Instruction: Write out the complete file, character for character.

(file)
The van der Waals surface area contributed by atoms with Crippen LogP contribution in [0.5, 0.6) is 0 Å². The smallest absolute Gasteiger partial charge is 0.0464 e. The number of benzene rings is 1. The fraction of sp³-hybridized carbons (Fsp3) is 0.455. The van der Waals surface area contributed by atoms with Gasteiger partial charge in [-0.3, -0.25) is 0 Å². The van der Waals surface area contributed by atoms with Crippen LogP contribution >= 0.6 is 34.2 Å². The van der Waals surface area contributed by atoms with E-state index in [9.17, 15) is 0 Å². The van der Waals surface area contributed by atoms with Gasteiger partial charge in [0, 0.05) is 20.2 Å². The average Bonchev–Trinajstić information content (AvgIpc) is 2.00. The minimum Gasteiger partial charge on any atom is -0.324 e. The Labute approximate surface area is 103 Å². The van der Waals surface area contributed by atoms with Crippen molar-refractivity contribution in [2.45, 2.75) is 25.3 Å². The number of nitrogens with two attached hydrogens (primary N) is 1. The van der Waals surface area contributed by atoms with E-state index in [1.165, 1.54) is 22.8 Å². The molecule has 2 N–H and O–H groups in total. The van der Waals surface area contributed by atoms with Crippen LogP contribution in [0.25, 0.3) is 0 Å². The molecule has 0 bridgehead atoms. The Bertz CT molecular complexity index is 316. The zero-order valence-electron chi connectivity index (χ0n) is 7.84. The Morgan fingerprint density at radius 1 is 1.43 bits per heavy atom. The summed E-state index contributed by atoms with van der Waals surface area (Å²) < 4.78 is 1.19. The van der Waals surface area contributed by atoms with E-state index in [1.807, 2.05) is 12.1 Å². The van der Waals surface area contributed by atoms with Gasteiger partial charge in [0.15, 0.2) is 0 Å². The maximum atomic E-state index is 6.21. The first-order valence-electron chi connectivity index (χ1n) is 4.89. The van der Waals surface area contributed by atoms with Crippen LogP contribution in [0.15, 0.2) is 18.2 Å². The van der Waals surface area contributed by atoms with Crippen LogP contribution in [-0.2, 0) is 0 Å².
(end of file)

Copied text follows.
The van der Waals surface area contributed by atoms with Crippen LogP contribution in [0.5, 0.6) is 0 Å². The smallest absolute Gasteiger partial charge is 0.0464 e. The number of benzene rings is 1. The fraction of sp³-hybridized carbons (Fsp3) is 0.455. The van der Waals surface area contributed by atoms with Gasteiger partial charge in [-0.3, -0.25) is 0 Å². The van der Waals surface area contributed by atoms with Crippen LogP contribution >= 0.6 is 34.2 Å². The van der Waals surface area contributed by atoms with E-state index in [9.17, 15) is 0 Å². The van der Waals surface area contributed by atoms with Gasteiger partial charge in [0, 0.05) is 20.2 Å². The average Bonchev–Trinajstić information content (AvgIpc) is 2.00. The minimum Gasteiger partial charge on any atom is -0.324 e. The Labute approximate surface area is 103 Å². The van der Waals surface area contributed by atoms with Crippen molar-refractivity contribution in [2.45, 2.75) is 25.3 Å². The number of nitrogens with two attached hydrogens (primary N) is 1. The van der Waals surface area contributed by atoms with E-state index in [1.165, 1.54) is 22.8 Å². The molecule has 2 N–H and O–H groups in total. The van der Waals surface area contributed by atoms with Crippen LogP contribution in [0.25, 0.3) is 0 Å². The molecule has 0 bridgehead atoms. The Bertz CT molecular complexity index is 316. The zero-order valence-electron chi connectivity index (χ0n) is 7.84. The Morgan fingerprint density at radius 1 is 1.43 bits per heavy atom. The summed E-state index contributed by atoms with van der Waals surface area (Å²) < 4.78 is 1.19. The van der Waals surface area contributed by atoms with E-state index in [1.807, 2.05) is 12.1 Å². The van der Waals surface area contributed by atoms with Gasteiger partial charge in [0.15, 0.2) is 0 Å². The maximum atomic E-state index is 6.21. The first-order valence-electron chi connectivity index (χ1n) is 4.89. The van der Waals surface area contributed by atoms with Crippen LogP contribution in [0.15, 0.2) is 18.2 Å². The van der Waals surface area contributed by atoms with Crippen LogP contribution in [-0.2, 0) is 0 Å².